Some thoughts about Guideline Daily Amounts (GDA)

I write these observations from the point of view of a (reasonably) healthy individual with no particular restrictions on my diet. I’d be particularly interested in the views of those for who this isn’t the case.

So, the UK government have decided that by the end of this year, the nutritional information on the front of foods will all look the same.

Will this actually happen? Hard to say, but if it does, it would be nice to think that whatever tablets of stone are handed down, they are more about the interests of the user (or in this case the eater) than a token display of information that’s fairly meaningless to most of us.

Sadly, there’s a strong chance that what appears will look something like what’s above. As you can see from the notes, it tries keep Joe Public and the nutritional people happy. And that’s where I think approaches like this fail – for a few reasons.

Why do I need to even know that there’s less than 1% of anything? The chances of me eating more than 100 of the same thing in a day are pretty remote, so they’re unlikely to make much difference to me going over 100% of my guideline amount.  

Are you really trying to tell me that the saturated fat in this meal is going to kill me? On the basis of a guideline amount, the saturated fat in this meal isn’t dangerous – if fact it’s only just over half way to being acceptable. By attributing a danger signal (the colour red) to it, there’s an immediate suggestion that this meal itself is a danger. Although removing the colour would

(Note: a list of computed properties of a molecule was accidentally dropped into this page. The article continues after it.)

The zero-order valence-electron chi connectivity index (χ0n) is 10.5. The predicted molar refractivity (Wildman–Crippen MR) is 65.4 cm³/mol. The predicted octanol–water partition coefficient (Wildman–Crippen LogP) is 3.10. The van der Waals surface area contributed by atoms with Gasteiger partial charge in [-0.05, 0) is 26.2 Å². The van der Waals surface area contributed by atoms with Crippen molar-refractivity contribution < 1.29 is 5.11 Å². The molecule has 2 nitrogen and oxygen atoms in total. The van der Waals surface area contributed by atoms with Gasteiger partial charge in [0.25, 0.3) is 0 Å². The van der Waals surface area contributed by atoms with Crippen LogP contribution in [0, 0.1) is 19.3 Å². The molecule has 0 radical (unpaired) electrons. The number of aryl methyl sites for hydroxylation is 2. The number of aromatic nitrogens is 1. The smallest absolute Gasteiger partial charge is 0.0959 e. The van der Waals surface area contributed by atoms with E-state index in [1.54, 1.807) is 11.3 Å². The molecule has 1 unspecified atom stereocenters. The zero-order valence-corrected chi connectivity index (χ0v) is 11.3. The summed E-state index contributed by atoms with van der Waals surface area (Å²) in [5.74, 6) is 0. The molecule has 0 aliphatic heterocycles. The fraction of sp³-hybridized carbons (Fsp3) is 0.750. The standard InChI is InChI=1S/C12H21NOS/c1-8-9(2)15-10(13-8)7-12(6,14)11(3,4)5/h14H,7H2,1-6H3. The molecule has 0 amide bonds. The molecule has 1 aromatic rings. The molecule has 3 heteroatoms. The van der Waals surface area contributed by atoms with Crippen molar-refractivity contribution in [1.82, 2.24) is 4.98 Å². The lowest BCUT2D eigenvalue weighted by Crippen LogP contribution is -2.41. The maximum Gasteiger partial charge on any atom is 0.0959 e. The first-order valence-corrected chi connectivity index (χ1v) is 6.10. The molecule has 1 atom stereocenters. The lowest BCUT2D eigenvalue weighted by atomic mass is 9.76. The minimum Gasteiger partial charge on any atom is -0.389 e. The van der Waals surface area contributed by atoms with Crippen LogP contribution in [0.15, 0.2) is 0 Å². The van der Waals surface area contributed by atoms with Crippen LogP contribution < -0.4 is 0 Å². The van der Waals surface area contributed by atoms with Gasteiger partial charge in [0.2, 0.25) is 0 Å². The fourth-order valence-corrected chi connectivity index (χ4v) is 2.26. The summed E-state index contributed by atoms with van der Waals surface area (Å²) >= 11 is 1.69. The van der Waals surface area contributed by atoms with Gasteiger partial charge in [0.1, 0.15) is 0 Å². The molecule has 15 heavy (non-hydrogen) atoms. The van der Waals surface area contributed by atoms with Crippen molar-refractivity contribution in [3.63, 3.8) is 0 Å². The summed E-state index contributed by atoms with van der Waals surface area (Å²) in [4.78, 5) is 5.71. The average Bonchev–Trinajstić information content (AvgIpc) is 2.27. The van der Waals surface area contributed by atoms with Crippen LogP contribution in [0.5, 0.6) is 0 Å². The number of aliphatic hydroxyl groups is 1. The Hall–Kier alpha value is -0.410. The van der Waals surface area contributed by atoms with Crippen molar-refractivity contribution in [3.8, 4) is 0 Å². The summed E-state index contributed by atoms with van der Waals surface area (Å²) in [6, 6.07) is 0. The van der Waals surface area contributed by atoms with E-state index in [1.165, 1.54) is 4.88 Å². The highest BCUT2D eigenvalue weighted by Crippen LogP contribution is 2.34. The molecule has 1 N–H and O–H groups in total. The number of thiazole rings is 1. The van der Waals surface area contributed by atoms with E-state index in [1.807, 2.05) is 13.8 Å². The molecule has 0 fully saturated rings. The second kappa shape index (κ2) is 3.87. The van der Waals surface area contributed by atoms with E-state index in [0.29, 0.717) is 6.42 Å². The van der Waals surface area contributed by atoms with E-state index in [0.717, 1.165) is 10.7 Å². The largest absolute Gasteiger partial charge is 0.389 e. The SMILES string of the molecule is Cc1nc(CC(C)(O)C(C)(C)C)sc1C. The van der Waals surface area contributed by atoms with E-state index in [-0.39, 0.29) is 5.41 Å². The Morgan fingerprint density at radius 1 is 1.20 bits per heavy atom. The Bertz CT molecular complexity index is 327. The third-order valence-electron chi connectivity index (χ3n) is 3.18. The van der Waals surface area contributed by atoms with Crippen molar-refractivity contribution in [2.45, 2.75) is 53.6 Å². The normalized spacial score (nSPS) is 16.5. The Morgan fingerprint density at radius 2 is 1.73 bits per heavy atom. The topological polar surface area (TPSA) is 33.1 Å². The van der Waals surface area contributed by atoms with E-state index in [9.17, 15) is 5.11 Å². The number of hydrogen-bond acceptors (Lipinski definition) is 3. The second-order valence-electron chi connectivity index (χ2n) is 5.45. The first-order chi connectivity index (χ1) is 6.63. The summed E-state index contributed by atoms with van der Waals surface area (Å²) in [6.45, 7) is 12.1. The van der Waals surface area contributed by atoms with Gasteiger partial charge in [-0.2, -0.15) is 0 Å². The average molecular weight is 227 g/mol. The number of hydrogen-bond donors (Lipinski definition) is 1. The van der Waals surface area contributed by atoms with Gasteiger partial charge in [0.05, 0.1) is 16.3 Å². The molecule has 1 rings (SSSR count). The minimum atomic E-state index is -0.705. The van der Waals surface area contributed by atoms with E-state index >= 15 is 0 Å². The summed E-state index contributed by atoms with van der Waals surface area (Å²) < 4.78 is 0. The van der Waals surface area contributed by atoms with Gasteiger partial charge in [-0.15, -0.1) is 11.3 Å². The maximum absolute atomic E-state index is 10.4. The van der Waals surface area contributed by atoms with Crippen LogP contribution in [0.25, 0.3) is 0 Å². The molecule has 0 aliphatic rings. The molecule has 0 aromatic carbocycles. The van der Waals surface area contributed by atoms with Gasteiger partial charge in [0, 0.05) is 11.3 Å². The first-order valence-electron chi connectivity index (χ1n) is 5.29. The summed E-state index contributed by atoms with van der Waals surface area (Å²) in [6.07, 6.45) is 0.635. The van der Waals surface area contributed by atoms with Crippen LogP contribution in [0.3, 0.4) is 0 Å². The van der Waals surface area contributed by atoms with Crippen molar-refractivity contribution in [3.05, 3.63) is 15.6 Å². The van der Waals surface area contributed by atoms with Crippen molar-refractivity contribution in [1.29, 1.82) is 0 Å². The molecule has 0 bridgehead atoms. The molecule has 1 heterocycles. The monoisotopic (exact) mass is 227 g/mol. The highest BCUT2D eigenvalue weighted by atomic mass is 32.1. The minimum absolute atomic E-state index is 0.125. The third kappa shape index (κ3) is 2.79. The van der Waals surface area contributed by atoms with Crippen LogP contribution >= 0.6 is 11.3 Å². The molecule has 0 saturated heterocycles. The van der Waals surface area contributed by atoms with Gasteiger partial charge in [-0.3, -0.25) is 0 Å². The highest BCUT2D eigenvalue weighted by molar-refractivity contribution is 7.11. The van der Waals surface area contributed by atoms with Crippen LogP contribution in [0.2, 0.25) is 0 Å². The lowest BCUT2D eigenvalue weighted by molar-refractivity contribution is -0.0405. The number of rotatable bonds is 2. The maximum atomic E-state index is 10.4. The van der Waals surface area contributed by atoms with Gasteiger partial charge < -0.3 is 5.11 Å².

What I would suggest (if I was ever asked)

Round stuff up. If we don’t worry about being completely accurate (as is the consumer’s preference according to the Food Standards Agency) then the solution can become much simpler. In the examples below I’ve broken each category (Calories, Sugar etc) into ten

suggested design for food labelling

numbered guideline daily amounts

Make it easy to keep track. Each piece of information about a product’s GDA is only actually useful if you know how much of each you’ve already had. Making it easy to keep track of this information means the information given is more useful. Providing the information in a simple way, like those above, means only simple solutions are needed to keep track.

an easy pen and paper way of keeping track of guideline daily amounts

Old fashioned pen and paper would be enough to keep track of the simpler informaton

a simple way of tracking guideline daily amounts with an app

The simpler data could be tracked on an even simpler app



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